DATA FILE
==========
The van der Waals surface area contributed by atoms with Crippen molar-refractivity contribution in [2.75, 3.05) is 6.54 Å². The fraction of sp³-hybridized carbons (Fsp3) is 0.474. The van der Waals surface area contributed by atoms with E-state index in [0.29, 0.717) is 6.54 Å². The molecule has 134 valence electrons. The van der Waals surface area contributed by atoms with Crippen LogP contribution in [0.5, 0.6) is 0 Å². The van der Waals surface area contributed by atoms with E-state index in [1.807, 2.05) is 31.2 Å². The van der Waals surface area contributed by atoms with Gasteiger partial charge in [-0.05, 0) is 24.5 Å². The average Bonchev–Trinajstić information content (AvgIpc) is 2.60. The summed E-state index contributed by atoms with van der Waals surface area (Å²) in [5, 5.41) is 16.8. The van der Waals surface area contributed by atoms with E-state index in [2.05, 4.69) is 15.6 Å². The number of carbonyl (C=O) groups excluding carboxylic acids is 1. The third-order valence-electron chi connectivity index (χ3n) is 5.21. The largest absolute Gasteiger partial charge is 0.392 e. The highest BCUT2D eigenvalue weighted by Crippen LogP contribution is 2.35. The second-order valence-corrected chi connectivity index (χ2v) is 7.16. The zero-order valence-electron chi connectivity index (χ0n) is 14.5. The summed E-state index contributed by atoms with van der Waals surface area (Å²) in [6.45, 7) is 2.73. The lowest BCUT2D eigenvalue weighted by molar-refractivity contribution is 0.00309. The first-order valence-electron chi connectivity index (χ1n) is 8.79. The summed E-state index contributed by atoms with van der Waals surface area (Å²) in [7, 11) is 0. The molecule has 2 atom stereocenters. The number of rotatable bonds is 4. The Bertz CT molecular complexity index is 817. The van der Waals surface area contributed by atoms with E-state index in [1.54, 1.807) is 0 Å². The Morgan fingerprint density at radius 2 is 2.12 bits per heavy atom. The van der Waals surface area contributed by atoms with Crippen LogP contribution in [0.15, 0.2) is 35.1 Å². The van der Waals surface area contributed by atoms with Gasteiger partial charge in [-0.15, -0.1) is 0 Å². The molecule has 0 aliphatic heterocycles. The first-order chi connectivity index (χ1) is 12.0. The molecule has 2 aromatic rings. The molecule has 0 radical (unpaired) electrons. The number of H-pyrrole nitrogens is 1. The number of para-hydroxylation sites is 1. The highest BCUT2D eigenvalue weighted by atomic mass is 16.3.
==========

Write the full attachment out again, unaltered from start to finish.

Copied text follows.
The van der Waals surface area contributed by atoms with Crippen molar-refractivity contribution in [2.75, 3.05) is 6.54 Å². The fraction of sp³-hybridized carbons (Fsp3) is 0.474. The van der Waals surface area contributed by atoms with E-state index in [0.29, 0.717) is 6.54 Å². The molecule has 134 valence electrons. The van der Waals surface area contributed by atoms with Crippen LogP contribution in [0.5, 0.6) is 0 Å². The van der Waals surface area contributed by atoms with E-state index in [1.807, 2.05) is 31.2 Å². The van der Waals surface area contributed by atoms with Gasteiger partial charge in [-0.05, 0) is 24.5 Å². The average Bonchev–Trinajstić information content (AvgIpc) is 2.60. The summed E-state index contributed by atoms with van der Waals surface area (Å²) in [5, 5.41) is 16.8. The van der Waals surface area contributed by atoms with E-state index in [2.05, 4.69) is 15.6 Å². The number of carbonyl (C=O) groups excluding carboxylic acids is 1. The third-order valence-electron chi connectivity index (χ3n) is 5.21. The largest absolute Gasteiger partial charge is 0.392 e. The highest BCUT2D eigenvalue weighted by Crippen LogP contribution is 2.35. The second-order valence-corrected chi connectivity index (χ2v) is 7.16. The zero-order valence-electron chi connectivity index (χ0n) is 14.5. The summed E-state index contributed by atoms with van der Waals surface area (Å²) in [6.45, 7) is 2.73. The lowest BCUT2D eigenvalue weighted by molar-refractivity contribution is 0.00309. The first-order valence-electron chi connectivity index (χ1n) is 8.79. The summed E-state index contributed by atoms with van der Waals surface area (Å²) in [7, 11) is 0. The molecule has 2 atom stereocenters. The number of rotatable bonds is 4. The Bertz CT molecular complexity index is 817. The van der Waals surface area contributed by atoms with E-state index in [1.54, 1.807) is 0 Å². The Morgan fingerprint density at radius 2 is 2.12 bits per heavy atom. The van der Waals surface area contributed by atoms with Crippen LogP contribution in [0.15, 0.2) is 35.1 Å². The van der Waals surface area contributed by atoms with Gasteiger partial charge in [-0.15, -0.1) is 0 Å². The molecule has 0 aliphatic heterocycles. The first-order chi connectivity index (χ1) is 12.0. The molecule has 2 aromatic rings. The molecule has 0 radical (unpaired) electrons. The number of H-pyrrole nitrogens is 1. The number of para-hydroxylation sites is 1. The highest BCUT2D eigenvalue weighted by atomic mass is 16.3.